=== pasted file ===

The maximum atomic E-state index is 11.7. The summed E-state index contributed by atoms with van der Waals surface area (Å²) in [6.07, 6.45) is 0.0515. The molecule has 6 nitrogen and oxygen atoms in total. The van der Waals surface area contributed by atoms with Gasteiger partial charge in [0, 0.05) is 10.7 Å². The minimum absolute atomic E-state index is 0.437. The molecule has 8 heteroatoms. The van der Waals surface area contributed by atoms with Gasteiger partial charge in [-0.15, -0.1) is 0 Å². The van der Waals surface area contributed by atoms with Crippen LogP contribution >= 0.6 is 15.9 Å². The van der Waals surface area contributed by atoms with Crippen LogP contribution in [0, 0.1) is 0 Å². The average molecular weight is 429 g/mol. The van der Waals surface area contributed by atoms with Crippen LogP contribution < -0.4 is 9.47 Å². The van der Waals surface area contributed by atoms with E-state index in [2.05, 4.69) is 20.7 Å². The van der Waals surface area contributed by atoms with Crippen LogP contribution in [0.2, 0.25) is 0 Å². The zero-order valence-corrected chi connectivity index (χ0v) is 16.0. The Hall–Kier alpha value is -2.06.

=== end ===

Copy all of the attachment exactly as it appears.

The maximum atomic E-state index is 11.7. The summed E-state index contributed by atoms with van der Waals surface area (Å²) in [6.07, 6.45) is 0.0515. The molecule has 6 nitrogen and oxygen atoms in total. The van der Waals surface area contributed by atoms with Gasteiger partial charge in [0, 0.05) is 10.7 Å². The minimum absolute atomic E-state index is 0.437. The molecule has 8 heteroatoms. The van der Waals surface area contributed by atoms with Gasteiger partial charge in [-0.15, -0.1) is 0 Å². The van der Waals surface area contributed by atoms with Crippen LogP contribution >= 0.6 is 15.9 Å². The van der Waals surface area contributed by atoms with Crippen LogP contribution in [0, 0.1) is 0 Å². The average molecular weight is 429 g/mol. The van der Waals surface area contributed by atoms with Crippen LogP contribution < -0.4 is 9.47 Å². The van der Waals surface area contributed by atoms with E-state index in [2.05, 4.69) is 20.7 Å². The van der Waals surface area contributed by atoms with Crippen LogP contribution in [0.2, 0.25) is 0 Å². The zero-order valence-corrected chi connectivity index (χ0v) is 16.0. The Hall–Kier alpha value is -2.06.